By February 2019 Dondup will launch its first D/Zero sustainable jeans capsule as part of a project aimed at redefining its own identity as premium forward-thinking denim brand. The project was developed as a collaboration with premium denim manufacturer Candiani Denim and Chicco Barina, head of design, Dondup, a longtime insider of the jeanswear industry as well as owner of creative consulting agency Black Studio.
“I have been thinking about developing a sustainable jean project for a long time and finally we could start it,” explains Matteo Marzotto, president and shareholder of the Italian premium denim brand Dondup. “Since the ’90s, when I worked for Marzotto Group, though even earlier back in the ’70s, our industry has been trying hard to reduce its impact on the environment. By meeting with Candiani Denim and collaborating with Chicco Barina, we have finally reached our first goal.”
The new D/Zero capsule collection offers 100% Made in Italy organic cotton T-shirts and a selection of six jeans treated with sustainable, traceable and certified washes and carrying water-printed graphics on their inner surface. The jeans are made with Candiani Denim fabrics produced according to eco-friendly manufacturing processes that employ Kitotex and Indigo Juice, exclusive treatments using 50% less water and 70% less chemicals than the production of standard fabrics. By adding special certified treatments and finishing on this special selection of denim garments, Dondup can save an average of 75% water, 20% chemicals and 58% energy, as verified by E.I.M. software by Jeanologia.
“D/Zero pieces are 100% Made in Italy, as part of a strategy to start ‘zero-kilometer’ allegiances among Made in Italy excellence partners,” continues Marzotto. “This highly engaging project not only promotes our best Made in Italy industrial tradition, but also an innovative sustainability where aesthetic and function play key roles,” he adds explaining that for this first step Dondup invested about €1 million.
“We think this new project offers pieces that are ‘same but different,’ as they have the same image, fit, function and price of our regularly produced jeans, though have a lower impact on the environment,” adds Marzotto.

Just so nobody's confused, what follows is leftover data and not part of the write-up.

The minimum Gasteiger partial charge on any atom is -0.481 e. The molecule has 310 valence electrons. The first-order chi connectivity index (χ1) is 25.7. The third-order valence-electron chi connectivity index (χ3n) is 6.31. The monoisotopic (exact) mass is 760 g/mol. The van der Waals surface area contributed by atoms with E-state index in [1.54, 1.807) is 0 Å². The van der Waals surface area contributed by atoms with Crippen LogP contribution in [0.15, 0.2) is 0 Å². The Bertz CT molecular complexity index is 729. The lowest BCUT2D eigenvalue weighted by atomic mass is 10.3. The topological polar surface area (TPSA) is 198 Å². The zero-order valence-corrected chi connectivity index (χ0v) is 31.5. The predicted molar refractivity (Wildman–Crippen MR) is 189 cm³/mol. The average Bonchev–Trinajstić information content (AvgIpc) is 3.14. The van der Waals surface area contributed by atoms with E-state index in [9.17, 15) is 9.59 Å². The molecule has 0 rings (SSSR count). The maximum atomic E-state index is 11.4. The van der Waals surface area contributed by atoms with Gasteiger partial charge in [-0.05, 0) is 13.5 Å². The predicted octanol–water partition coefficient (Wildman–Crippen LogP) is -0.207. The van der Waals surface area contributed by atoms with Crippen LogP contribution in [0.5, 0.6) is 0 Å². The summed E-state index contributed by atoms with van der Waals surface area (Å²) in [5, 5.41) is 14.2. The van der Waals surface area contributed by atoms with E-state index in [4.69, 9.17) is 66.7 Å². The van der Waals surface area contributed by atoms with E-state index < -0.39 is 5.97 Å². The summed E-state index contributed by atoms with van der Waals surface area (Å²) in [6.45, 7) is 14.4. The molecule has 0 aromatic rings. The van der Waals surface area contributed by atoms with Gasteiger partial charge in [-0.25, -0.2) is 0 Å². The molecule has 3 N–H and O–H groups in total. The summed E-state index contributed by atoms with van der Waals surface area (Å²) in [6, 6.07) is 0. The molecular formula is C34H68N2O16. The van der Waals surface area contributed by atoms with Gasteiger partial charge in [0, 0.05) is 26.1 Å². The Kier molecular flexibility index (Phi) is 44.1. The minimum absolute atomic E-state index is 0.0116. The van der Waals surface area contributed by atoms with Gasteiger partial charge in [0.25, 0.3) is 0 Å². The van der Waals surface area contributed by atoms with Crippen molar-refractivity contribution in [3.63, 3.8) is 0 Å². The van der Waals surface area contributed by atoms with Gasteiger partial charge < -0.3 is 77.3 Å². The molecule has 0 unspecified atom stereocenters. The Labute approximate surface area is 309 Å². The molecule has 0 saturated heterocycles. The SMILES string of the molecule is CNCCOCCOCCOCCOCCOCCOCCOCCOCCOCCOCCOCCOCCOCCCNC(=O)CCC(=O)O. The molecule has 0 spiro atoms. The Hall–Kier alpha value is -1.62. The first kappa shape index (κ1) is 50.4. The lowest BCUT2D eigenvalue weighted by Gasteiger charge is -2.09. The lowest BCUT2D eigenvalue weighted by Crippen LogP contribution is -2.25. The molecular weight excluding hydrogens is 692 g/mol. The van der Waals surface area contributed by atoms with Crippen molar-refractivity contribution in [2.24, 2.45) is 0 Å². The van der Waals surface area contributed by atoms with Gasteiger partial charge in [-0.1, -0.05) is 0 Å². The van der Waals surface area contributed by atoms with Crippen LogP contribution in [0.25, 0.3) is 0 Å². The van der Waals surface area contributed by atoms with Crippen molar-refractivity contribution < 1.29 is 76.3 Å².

The capsule will be sold at retail prices between €190-€260–like the brand’s regular selection–available from February 2019 for s/s 2019 in a selection of 100 stores worldwide, including Milan’s Dondup flagship store. Dondup will also promote the project through a road show happening in some of the main international fashion capitals. The first one is expected to take place in Los Angeles, very probably in Candiani’s own Development Center, in early 2019.
“The D/Zero project we have been involved with is part of what we at Candiani consider the most advanced evolution of premium denim today,” says Simon Giuliani, marketing manager, Candiani Denim. “The ‘premium denim’ market phenomenon was born in the early 2000s in the US, LA and the East Coast. These jeans were made in the US high-quality jeans characterized by top-level fit, wash and performance. When they were born in 2003 there were about 60 premium denim brands and already in 2009 had already become over 300. At that time most of these brands used Italian, Japanese and US top quality denims. Though in order to maximize their profits in a saturating market many brands started lowering quality and costs of their products and mostly invested in VIPs and testimonials rather than taking care of quality.”
Giuliani continues: “I think that today, in order to gain market quotas in the premium and luxury segments, premium denim brands have to increase their quality and add a fourth indispensable aspect to fit, wash and performance–sustainability. This can help them stand out from the crowd of mainstream market and meet today’s highly demanding and competent consumer requests.”
Dondup is strongly committed to sustainable matters and aims to continue its path in this direction, as Marzotto explains: “We want to include more eco-friendly denims and aim to gradually switch and offer products only characterized by these criteria. We want to include more eco-friendly materials in our whole collection, as, for instance silk, as Kitotex treatment was initially applied to silk, though also wool, a material that can be recycled and regenerated with great quality results according to longtime Italian expertise.”
Dondup, controlled by international Private Equity L Catterton since 2015, expects to close 2018 reaching €60 million in revenues, with 52% coming from denim sales. It operates through the brand’s premises in Fossombrone, in Central Italy, its Milan headquarters and through four showrooms in Milan, Rome, Paris and Munich.